In response to OMFIF’s market research on what the most important attributes of a central bank digital currency should be, the most ticked boxes were those marked ‘privacy’ and ‘security’. In the US and Germany over 70% of respondents prioritised privacy as the essential feature of a putative CBDC. Since in a market economy the customer is always right, CBDC would have to replicate cash, not least in its anonymity, if it is to be accepted. Should it?

Is this a fundamental objection to CBDC or simply a hesitation based on a misunderstanding of what a digital currency entails? Probing further, the desire for privacy is amplified as a reluctance to allow the state oversight of one’s transactions. This is perhaps understandable in the context of countries with an historical record of abusing personal liberty or with no commitment to personal liberty in the first place, and comprehensible if the citizen is primarily concerned with tax evasion, money laundering or terrorist financing. And even the honest taxpayer may feel that it is none of the central bank’s and government’s business how and where they spending their hard-earned money. ‘Give me liberty, or give me death,’ goes the cry  – or failing that, at least a sovereign-guaranteed means of exchange, store of value and unit of account please.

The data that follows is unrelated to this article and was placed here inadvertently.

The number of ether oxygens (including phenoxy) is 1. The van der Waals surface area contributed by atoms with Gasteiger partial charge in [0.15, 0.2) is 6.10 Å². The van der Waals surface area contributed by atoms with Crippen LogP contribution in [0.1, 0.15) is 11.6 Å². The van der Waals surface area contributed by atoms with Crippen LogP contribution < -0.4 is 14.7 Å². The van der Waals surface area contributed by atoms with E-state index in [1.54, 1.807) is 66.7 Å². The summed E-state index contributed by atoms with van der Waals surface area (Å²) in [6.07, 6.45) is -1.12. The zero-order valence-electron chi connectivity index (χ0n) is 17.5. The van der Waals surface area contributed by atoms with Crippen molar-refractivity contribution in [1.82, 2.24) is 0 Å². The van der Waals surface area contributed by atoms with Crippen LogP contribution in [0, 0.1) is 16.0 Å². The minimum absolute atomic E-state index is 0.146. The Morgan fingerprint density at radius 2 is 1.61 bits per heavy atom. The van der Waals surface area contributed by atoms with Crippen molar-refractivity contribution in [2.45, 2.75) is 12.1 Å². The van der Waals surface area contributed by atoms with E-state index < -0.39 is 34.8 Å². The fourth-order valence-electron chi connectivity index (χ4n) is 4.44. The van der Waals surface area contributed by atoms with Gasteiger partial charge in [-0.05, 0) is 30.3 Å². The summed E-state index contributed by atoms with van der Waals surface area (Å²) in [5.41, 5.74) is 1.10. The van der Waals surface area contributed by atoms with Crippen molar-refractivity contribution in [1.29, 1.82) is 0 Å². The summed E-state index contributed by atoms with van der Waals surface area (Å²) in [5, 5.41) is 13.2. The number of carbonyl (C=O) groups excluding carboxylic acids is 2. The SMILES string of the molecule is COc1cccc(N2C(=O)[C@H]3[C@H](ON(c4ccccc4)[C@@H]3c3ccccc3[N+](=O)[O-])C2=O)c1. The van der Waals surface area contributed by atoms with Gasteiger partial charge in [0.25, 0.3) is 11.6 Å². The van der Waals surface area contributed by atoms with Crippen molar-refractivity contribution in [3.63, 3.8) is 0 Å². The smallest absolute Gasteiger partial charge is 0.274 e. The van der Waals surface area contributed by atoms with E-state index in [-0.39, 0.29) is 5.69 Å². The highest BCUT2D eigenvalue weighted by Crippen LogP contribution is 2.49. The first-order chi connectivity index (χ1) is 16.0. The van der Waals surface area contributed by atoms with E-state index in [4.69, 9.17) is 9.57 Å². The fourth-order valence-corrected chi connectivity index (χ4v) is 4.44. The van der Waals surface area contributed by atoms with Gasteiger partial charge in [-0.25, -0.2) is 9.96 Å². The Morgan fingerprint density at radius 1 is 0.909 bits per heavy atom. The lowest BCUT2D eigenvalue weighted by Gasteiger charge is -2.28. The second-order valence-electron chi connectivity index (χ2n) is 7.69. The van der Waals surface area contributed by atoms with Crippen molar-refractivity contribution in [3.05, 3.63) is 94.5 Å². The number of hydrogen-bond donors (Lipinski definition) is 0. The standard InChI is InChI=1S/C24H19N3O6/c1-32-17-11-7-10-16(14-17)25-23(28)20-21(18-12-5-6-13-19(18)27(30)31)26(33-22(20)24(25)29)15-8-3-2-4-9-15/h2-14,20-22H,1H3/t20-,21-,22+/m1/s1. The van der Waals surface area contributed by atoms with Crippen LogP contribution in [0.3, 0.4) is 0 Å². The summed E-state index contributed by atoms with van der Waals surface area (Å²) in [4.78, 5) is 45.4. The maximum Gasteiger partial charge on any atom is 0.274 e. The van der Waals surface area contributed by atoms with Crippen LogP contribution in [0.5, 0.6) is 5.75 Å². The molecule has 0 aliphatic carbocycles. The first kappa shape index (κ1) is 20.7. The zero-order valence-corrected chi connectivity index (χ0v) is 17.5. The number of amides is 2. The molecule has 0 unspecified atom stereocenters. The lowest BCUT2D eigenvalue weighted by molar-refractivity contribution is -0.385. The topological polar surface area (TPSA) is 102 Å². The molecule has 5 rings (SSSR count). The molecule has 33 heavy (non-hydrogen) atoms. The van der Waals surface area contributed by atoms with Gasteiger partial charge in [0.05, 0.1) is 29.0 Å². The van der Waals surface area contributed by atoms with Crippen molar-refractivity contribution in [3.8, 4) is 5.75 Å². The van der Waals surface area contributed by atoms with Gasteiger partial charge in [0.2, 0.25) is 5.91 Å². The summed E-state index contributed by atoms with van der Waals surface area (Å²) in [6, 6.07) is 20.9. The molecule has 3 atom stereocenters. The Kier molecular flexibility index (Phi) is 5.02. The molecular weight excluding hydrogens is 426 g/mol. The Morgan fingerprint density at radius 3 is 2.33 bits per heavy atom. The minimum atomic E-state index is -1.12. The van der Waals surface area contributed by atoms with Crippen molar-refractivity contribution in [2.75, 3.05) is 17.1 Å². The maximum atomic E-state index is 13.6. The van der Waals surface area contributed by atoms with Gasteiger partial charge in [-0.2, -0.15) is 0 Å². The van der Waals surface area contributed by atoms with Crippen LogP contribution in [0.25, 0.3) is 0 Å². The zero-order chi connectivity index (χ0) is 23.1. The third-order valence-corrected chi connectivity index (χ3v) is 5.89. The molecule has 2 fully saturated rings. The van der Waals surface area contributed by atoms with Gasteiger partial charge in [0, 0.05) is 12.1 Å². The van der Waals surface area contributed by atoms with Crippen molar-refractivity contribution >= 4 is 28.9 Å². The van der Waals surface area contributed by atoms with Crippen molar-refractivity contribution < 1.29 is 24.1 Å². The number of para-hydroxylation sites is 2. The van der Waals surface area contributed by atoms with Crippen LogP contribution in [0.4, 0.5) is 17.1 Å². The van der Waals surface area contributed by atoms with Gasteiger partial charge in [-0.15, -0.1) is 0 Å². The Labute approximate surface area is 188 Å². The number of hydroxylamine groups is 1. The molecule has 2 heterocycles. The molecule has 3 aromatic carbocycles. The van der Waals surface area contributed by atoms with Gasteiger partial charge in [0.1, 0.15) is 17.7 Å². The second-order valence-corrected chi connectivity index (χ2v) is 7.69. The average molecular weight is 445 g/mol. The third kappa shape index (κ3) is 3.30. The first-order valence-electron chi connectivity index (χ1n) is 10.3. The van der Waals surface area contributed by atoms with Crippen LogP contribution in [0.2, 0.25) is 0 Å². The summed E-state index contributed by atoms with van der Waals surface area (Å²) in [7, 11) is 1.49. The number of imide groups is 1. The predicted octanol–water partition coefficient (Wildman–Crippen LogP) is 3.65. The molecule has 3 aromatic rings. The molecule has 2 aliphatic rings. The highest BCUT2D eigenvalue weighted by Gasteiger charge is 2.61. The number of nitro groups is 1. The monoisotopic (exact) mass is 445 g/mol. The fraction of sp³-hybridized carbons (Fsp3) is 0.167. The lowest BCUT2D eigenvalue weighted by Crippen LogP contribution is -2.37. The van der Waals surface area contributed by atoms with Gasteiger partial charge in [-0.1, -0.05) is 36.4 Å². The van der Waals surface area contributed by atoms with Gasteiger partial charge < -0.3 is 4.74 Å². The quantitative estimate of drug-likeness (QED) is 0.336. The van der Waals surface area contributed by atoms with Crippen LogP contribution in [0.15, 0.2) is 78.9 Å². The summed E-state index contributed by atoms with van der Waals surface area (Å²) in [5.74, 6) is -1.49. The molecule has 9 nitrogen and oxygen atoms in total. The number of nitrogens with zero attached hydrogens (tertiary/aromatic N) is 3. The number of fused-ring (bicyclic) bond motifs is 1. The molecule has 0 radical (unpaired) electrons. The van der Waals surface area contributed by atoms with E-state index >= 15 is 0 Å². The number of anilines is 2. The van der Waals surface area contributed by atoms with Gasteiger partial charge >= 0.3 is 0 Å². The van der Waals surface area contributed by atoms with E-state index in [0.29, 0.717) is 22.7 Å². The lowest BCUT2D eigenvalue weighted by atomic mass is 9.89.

Yet this coyness to share transaction data with the central bank is grossly at odds with our existing behaviour. We willingly share a mountain of data – financial and other – with our banks and financial services providers. The fact that many of them have systems which are too antediluvian to analyse the data, or staff who are too hidebound to respond intelligently to it, is convenient but irrelevant. Indeed, we freely share information in a myriad of ways with digital economy behemoths and minnows alike, most of whom are extraordinarily capable of parsing and monetising it without our explicit consent.

And in most modern economies, the state and its agencies hold mountains of data about citizens, admittedly in many cases accompanied both by an inability to join it all up and an unwillingness to correct egregious errors. But if only they could read it in real time, they would know all about us. So I am not that bothered if the governor of the central bank knows where I buy my coffee and whether I prefer a cortado to a latte.

There are perhaps two lessons here. The first is that if in designing a CBDC central banks set out simply to replicate electronically all the features and functionalities of physical cash, not only will they pass up significant opportunities for innovation, they will also create an avoidable rod for their own backs. The second is that come what may, the task of explaining CBDC to citizens and securing their acceptance of it will be a major communications exercise, the complexity of which should not be underestimated.

Philip Middleton is Chairman of the OMFIF Digital Monetary Institute.